"People had mainframes for years without any problems from whiskers," Hill says. "Invariably, the newer equipment is what has the problems."
Data center consultant Bob Sullivan says whisker problems grew as computer systems were built with more-powerful cooling fans. "They sucked the whiskers right in," says Sullivan, dubbed by some as the "Father of Zinc Whiskers." While at IBM in the early 1990s, his team discovered that metal whiskers caused problems with certain of the company's storage devices. He also spearheaded development of remediation processes.
HP's Loman says it isn't so much the way the guts of new equipment is being designed - with components closer to one another - that makes them more susceptible to whiskers. Rather, he says it is that more of the systems now can be packed into a rack, making it more likely that if zinc whiskers are in the air, more equipment will be affected. Whiskers rarely get more than about three feet off the floor, but they do tend to congregate, he says.
Loman says manufacturers have taken steps to prevent companies from having their data centers devastated by zinc whiskers. For example, he says power supplies in data center gear are now usually protected with a plastic coating that keeps contaminants at bay. Also, because most power supplies are now disposable, if they get zapped by zinc whiskers, he says they can easily be swapped out for new power supplies. HP and other vendors also make mention of zinc whiskers in data center site planning materials.
Metal whiskers are still not well understood, though, says Jay Brusse, a component engineer for NASA's Goddard Space Flight Center who collects information on whiskers at a Web site. NASA stepped up research into tin whiskers in the late 1990s after hearing about a non-NASA commercial satellite whose failure was attributed to tin whiskers, but has expanded the site's focus to cover zinc and other metal whiskers, he says.
"High-end computing companies I've talked to tell me that things could actually get a little worse before they get better since new equipment still is being installed in archaic rooms that have had plenty of time to grow crops of whiskers," he says.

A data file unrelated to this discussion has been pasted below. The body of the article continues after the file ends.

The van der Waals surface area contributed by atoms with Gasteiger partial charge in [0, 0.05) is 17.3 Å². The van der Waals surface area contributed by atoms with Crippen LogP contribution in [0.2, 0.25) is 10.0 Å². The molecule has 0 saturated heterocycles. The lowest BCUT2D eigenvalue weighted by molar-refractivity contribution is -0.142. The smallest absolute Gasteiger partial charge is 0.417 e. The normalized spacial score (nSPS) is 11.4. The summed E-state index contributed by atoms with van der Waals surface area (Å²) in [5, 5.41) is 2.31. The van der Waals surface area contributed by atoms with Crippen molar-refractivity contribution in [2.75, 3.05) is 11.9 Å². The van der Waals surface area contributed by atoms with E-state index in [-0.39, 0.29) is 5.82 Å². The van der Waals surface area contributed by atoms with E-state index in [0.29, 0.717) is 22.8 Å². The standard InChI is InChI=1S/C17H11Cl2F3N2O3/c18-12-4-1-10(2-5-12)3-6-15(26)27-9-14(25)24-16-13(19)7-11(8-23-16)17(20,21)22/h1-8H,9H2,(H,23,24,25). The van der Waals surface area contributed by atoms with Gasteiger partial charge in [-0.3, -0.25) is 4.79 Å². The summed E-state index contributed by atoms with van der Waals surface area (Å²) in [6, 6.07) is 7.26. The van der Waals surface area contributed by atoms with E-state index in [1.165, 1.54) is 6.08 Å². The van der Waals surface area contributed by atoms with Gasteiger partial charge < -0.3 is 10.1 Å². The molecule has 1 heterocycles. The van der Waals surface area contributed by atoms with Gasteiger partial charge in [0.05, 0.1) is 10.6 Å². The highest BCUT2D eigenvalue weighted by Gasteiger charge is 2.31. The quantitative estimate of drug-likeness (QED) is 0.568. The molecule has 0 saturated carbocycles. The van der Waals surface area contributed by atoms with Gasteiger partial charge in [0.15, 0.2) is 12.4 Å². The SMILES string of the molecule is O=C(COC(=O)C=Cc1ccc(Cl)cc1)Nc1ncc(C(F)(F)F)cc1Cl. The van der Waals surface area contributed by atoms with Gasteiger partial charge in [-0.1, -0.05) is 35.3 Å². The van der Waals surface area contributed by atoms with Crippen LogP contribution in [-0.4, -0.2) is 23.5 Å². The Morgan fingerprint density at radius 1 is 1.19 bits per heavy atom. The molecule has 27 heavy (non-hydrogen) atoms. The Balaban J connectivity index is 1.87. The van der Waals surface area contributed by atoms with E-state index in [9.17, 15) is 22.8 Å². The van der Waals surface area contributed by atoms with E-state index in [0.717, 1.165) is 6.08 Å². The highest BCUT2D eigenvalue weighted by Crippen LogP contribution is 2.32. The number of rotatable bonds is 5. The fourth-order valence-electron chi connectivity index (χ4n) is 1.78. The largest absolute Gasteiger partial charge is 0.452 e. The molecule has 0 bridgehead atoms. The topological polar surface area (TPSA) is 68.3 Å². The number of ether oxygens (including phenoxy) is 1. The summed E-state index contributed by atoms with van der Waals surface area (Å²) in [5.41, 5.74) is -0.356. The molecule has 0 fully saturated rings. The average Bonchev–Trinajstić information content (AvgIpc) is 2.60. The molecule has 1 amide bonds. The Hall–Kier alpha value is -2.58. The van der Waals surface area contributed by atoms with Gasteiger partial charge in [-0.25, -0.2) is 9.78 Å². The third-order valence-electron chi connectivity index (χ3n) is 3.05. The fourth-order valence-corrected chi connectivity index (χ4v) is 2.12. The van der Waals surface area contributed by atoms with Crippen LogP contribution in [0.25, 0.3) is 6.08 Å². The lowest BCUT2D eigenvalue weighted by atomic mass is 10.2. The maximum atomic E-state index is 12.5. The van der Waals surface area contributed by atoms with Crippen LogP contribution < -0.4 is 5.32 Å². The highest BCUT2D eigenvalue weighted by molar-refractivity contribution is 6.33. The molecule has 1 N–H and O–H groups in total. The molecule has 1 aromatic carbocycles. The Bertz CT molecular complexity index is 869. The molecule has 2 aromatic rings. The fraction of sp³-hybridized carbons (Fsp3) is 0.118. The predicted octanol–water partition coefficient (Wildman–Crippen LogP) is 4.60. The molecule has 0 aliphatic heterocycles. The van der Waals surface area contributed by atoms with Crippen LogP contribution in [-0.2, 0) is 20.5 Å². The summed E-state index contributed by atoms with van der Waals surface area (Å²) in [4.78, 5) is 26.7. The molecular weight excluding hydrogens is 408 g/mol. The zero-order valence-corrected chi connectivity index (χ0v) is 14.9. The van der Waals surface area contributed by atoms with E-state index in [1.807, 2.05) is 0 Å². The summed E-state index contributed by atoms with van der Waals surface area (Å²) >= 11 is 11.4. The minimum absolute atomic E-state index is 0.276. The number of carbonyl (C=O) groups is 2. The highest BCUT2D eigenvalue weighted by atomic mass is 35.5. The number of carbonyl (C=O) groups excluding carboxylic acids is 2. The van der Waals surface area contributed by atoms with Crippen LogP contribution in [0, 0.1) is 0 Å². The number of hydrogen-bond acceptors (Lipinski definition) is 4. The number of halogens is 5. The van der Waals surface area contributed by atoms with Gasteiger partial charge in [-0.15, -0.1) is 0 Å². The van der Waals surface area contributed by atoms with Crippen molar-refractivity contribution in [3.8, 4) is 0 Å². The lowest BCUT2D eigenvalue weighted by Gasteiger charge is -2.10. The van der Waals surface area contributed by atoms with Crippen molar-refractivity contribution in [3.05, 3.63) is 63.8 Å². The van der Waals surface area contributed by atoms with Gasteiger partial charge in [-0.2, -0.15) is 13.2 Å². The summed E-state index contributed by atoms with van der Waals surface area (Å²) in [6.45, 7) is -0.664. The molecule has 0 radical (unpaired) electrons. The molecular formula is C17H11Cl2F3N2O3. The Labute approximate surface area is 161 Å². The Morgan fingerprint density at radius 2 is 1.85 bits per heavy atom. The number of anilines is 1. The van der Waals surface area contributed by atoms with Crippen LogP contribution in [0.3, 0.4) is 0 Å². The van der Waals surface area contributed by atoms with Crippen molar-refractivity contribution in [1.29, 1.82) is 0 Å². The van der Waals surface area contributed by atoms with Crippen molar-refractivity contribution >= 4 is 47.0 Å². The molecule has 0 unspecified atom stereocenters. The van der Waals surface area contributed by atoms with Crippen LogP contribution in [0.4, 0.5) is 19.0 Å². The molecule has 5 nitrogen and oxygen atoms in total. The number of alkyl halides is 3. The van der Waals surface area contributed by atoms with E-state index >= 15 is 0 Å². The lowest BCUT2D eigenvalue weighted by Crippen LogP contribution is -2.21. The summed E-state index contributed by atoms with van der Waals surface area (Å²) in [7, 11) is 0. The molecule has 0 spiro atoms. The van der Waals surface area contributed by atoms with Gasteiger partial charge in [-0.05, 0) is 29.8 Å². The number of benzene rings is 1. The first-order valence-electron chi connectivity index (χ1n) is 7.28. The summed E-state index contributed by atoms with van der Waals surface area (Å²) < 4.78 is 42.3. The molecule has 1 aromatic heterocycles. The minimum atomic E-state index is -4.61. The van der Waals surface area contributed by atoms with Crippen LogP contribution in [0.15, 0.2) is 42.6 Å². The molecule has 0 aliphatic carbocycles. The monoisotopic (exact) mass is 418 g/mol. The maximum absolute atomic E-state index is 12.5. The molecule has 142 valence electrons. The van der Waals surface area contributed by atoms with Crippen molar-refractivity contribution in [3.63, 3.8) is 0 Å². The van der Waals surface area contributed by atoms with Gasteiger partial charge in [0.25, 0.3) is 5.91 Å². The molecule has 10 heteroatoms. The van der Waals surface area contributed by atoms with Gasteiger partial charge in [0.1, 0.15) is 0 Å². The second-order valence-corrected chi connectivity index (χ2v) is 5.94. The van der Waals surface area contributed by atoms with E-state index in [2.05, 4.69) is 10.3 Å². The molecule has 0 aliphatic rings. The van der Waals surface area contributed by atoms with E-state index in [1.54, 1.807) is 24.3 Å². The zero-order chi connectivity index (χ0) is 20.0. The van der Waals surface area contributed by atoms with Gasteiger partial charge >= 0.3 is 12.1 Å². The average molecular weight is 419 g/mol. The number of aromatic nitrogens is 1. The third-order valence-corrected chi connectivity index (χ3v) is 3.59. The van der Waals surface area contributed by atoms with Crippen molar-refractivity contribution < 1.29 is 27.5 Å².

Another lingering issue with zinc whiskers is whether they could have any effect on the health of data center employees, though experts say research has been limited and that no evidence has shown a link between the whiskers and health problems. IBM employees used to joke that zinc whiskers might even improve their libidos, Sullivan says.
"The joke was that you should stick your head under the floor before heading home for the weekend," he says.
To put whiskers in perspective, Loman notes that other problems his group investigates includes data center damage in the wake of disasters, such as the World Trade Center attacks and volcanic eruptions. He says his group comes across maybe six zinc whisker instances per year, but the cases tend to be significant in terms of the remediation required, which he describes as costly and time-consuming.
Those experienced with zinc whiskers say there is only one way to get rid of them.
"The tiles have to be replaced," Loman says, noting that the whiskers can fairly easily be blown out of equipment. He says experiments have been done to cover tiles growing zinc whiskers with epoxy, but that whiskers have grown through the coating.
Baycrest's Harris says that, among other things, his organization moved its air conditioning system from the floor into the ceiling. The organization also now greatly limits the number of people in its data center, figuring that less foot traffic means fewer contaminants have a chance to be shaken into action.
"When we first heard about zinc whiskers we said, 'You must be joking with us,'" Harris says. "But it's no joke."
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Variety of views on the problem from Data Clean.